The turbogenerator R-R began developing 2 years ago is already in testing. It can be scaled from 500 kW (670 hp) for long-distance air taxis to 1200 kw (1609 hp) for commuter planes up to 19 pax. The company expects to run it on anything from Avfuel to hydrogen.

R-R should be making a nice profit from its Pearl 700 engine soon. Based on the Advance2 core, the 18,250-ft-lb turbofan received US type certification in September 2023. The engine is set to power Gulfstream’s G700 and G800 business aircraft, which received type certification in March.

Ecopulse demonstrator heralds a hybrid-electric TBW in 2027.


The EcoPulse hybrid-electric demonstrator entered flight testing at the end of November 2023. The aircraft is a Daher TBM 910 with its standard PT6A-66D turbine in the nose and 6 electric motors on the wings. Testing has been slow-going.

According to one report, by mid-March, the aircraft had accumulated only 1.5 hours under hybrid power. Nonetheless, Daher plans to add hybrid-electric TBMs to its lineup by 2027.

Safran Helicopter Engines plans to offer at least 3 distinct hybrid-electric power systems by the 2030s. Micro-hybridization would shut down one turbine in a twin-engined helicopter in cruise, letting the remaining engine run at optimal power.

Parallel hybridization would add an electric powertrain to a single-engine helicopter as a backup in case of engine failure, or to give a power boost during high-demand flight. Disruptive architectures would use hybrid powertrains for vertical/short takeoff and landing (V/STOL) applications.

Safran will supply a 600-kW (805 hp) turbogenerator for a 9-pax STOL aircraft from Electra Aero in the US. Electra’s high-wing design is expected to fly up to 500 miles at 200 mph. An 80%-scale demonstrator has already flown. Electra Aero should be a lucrative market for Safran. The company already has more than 1600 orders and options from 35 operators. The aircraft is expected to enter service in 2028.

Several aircraft developers have adopted Safran’s ENGINeUS 100 motor, which puts out 100 to 180 kW (134 to 240 hp). European type certification, anticipated last year, has yet to come through.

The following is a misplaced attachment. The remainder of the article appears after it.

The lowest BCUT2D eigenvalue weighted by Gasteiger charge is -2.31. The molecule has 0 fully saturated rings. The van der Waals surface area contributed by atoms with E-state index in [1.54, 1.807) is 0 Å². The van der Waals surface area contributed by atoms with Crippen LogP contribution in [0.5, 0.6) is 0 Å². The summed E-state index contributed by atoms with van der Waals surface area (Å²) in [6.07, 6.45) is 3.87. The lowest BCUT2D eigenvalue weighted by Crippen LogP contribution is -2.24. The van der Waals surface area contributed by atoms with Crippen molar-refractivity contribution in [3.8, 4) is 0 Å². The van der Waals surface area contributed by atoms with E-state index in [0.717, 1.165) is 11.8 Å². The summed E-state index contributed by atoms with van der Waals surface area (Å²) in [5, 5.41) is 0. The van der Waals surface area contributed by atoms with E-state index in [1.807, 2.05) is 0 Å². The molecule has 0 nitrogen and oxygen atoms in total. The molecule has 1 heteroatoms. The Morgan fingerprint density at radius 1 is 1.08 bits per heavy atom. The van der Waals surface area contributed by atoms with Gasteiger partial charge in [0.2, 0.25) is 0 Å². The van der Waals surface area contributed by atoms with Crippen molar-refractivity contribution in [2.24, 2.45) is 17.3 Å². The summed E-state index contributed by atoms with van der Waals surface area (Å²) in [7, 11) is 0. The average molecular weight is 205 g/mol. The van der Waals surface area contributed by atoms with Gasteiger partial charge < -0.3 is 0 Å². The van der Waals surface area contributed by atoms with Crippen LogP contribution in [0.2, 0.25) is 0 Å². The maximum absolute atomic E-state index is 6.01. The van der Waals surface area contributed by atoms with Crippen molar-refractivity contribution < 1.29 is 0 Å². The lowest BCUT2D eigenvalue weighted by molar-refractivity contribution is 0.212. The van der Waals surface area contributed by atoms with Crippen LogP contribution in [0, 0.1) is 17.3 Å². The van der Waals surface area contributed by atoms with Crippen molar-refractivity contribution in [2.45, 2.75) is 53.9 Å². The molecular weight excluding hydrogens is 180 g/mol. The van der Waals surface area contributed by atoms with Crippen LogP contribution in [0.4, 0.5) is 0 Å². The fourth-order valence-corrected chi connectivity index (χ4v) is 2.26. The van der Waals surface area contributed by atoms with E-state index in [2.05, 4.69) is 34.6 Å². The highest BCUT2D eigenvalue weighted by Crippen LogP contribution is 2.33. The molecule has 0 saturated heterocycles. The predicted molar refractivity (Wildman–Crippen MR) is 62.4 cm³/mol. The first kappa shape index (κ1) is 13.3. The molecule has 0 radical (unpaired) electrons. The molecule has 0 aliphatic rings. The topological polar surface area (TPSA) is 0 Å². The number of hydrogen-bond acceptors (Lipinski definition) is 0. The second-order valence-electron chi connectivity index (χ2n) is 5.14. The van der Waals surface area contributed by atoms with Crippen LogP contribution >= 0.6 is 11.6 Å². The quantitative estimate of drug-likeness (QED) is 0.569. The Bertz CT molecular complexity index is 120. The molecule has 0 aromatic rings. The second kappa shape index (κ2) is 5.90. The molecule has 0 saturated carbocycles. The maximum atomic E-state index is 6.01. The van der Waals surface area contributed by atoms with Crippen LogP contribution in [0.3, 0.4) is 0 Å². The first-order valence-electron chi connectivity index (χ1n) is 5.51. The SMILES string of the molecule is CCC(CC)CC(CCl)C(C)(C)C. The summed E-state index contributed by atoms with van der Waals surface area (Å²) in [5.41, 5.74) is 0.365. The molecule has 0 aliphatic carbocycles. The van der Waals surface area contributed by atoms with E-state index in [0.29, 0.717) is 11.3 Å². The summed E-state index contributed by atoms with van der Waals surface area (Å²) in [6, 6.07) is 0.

CFM International aims to put the fan outside the cowl.

CFM International

At this 50/50 collaboration between GE Aerospace and Safran, R&D is all about Revolutionary Innovation for Sustainable Engines (RISE).

Unducted-fan turbines have been tried before, notably by GE in the 1980s. They were too noisy for use and not significantly more efficient than conventional engines. However, technology has come a long way since then. CFM expects the RISE prototype to deliver at least 20% better fuel efficiency than enclosed engines, and to cut CO2 emissions by 1/5. Company engineers believe open-fan architecture is the only way to achieve such reductions in a petro-fueled turbofan engine.

Testing of a RISE engine is expected around mid-decade.

Left field

The pulsejet that powered Germany’s V-1 “buzz bomb” during the London Blitz of WWII is making a comeback. The modern version has no moving parts, and it makes a lot less noise.

GE and P&WC both are both designing pulsejets, and Boeing has its own proprietary version. However, a Baltimore MD start-up called Wave Engine Corporation already has a pulsejet in the air on a drone testbed, and the engine has flown on a manned glider.

Unlike the pulsejets of old, the new design confines its detonations using pressure waves instead of metal valves. The basic parts count consists of 1 steel tube. It is a lot less complex and cheaper than turbofans, and it promises higher efficiency.

The company’s J-1 pulsejet is already on the market. It exceeds 50 ft-lb of thrust, and could propel a 100-lb drone. Another model will soon produce 250 ft-lb of thrust for aircraft up to 1000 lb. However, the company’s ultimate goal is to power an airliner. We would not put it
past them.